• Crossing the street
    Be very alert and very careful when walking near traffic because THERE IS NO PEDESTRIAN RIGHT OF WAY IN THAILAND!

    Know that when you are a pedestrian it’s not wise to take changes. It’s better to wait than be sorry! Watch how Thai people cross the street, notification that they hardly ever make a run for the other side. Instead, they walk out slowly, sometimes waiting in the middle of the road for the next lane of traffic to clear. When several pedestrians are waiting to cross, they cross in-groups walking closely together so as not to confuse the oncoming drivers. Your best safeguard is to catch the oncoming driver’s eyes; that way you’ll know they’ve seen you. If you run or dart out quickly you’ll take drivers by surprise. Remember to LOOK BOTH WAYS, even on one-way streets.

Voltage: 220V
Pin type: 2-pin either round or straight

The basic unit of Thai currency is the baht (baat). There are 100 sataang in one baht; coins including 25 sataang and 50 sataang pieces and baht in 1B, 5B and 10B coins. Twenty-five sataang equals one saleung in colloquial Thai, and people still refer to 25 sataang coins as saleung on occasion.

Paper currency comes in denominations of 10B (brown color), 20B (green), 50B (blue) 100B (red) 500B (purple) and 1,000B (beige).

Exchange rates are printed in the Bangkok Post and Nation newspapers everyday. You can also walk into any Thai bank and ask to see a daily rate sheet.

There is no black market money exchange for baht, so there's no reason to bring in any Thai currency. The banks and legal money-changers offer the best exchange rates within the country. Banks charge commission and duty for each travelers cheque cashed. You will save on commissions if you use larger cheque denominations.

Note: You cannot exchange Malaysian ringgit, Indonesian rupiah, Nepali rupees, Cambodian riel, Lao kip, Vietnamese dong or Myanmar kyat for Thai currency at banks, although some money-changers may.

Source: Exerpts from Lonely Planet, Northern Thailand and Chiang Mai City

Tired of the few Thai dishes you’re acquainted with but still can’t read the menu? Listed below are a few common Thai dishes and their Thai names.

None of these dishes are spicy; you can buy them lots of places around town:

  • khao phat - fried rice (with chicken: khao phat gai, with pork: khao phat muu)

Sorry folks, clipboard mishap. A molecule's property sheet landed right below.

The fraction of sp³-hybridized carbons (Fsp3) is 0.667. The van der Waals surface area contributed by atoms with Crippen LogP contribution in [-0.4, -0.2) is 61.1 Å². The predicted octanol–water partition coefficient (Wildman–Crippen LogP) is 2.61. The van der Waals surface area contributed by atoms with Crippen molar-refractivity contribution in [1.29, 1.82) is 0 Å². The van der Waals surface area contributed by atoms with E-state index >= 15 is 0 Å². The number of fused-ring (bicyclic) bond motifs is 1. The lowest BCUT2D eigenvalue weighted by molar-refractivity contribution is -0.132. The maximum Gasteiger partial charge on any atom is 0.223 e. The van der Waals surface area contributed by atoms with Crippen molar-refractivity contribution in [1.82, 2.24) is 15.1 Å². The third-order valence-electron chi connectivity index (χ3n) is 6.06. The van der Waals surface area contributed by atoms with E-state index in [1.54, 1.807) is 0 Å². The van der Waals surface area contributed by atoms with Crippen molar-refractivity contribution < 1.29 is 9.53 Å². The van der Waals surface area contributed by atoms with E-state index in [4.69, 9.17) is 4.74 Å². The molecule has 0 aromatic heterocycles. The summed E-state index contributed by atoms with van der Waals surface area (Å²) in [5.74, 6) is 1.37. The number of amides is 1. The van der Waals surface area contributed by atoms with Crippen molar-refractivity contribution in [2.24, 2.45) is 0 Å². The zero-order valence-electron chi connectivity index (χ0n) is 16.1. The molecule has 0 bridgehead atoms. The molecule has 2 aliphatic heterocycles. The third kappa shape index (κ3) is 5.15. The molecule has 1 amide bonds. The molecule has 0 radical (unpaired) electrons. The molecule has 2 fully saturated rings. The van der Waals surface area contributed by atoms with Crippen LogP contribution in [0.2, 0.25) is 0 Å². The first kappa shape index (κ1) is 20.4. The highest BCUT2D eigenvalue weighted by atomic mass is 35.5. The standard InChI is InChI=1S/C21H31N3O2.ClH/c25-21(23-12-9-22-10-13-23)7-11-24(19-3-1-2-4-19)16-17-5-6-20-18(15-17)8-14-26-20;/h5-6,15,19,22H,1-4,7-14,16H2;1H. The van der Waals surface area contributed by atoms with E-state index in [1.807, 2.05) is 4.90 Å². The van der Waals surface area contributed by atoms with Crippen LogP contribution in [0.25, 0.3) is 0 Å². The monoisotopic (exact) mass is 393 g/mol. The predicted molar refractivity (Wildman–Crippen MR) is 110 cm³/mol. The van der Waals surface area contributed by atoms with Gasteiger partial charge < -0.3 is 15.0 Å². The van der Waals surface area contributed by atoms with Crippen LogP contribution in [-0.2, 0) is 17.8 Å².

• phat Thai - rice noodles fried with bean sprouts, egg, peanuts, dried shrimp
  • phat phak - stir-fried vegetables
  • phat sii iiw - stir-fried rice noodles with some meat, egg and green vegetable
  • lahd naa - meat broth with meat and green vegetable served over rice noodles
  • kway tiaw - rice noodle soup with meat broth
  • khao man gai - white chicken on rice with broth on the side
  • muu dang - sliced red pork on rice
  • muu satay - barbecued pork on a stick, sometimes sold with peanut sauce
  • gai thawt - fried chicken
  • khao niaw - steamed sticky rice, eaten often in the North
  • poh piak - spring rolls
  • toam kha gai - a soup with chicken, coconut milk, fresh ginger and lemon grass

These are somewhat spicy:

  • khao soy – a popular Northern Thai curry noodle soup
  • soam tam – a very tasty salad made with shredded green papaya (if you want it not spicy, when you order your serving, ask for no chilis (mai sai prick)
  • toam yum gung – a sour soup with shrimp, mushrooms, ginger and lemon grass
  • gang kurry gai – an lndian curry with chicken and potatoes
  • penang – a spicier curry with meat
  • "gap khao" - literally, this means "with rice;" it's a category of anything that is served over rice; you'll see lots of kinds served up from stainless steel trays behind glass cases in markets or along the streets-watch for chilis!

After awhile, you can learn to recognize the visual cues for who is serving what, (for example, white chicken on rice is sold where you see the cooked chickens hanging in a glass case). But in the meantime, if you ask for a particular dish by name, the vendors you ask will either get it for you or point you in a direction where you can find it or tell you no, go somewhere else.

You can get all these foods “to go.” Just say “klap baan,” and the vendor will know you want to take it out and will wrap it or put it in bags for you.

Next »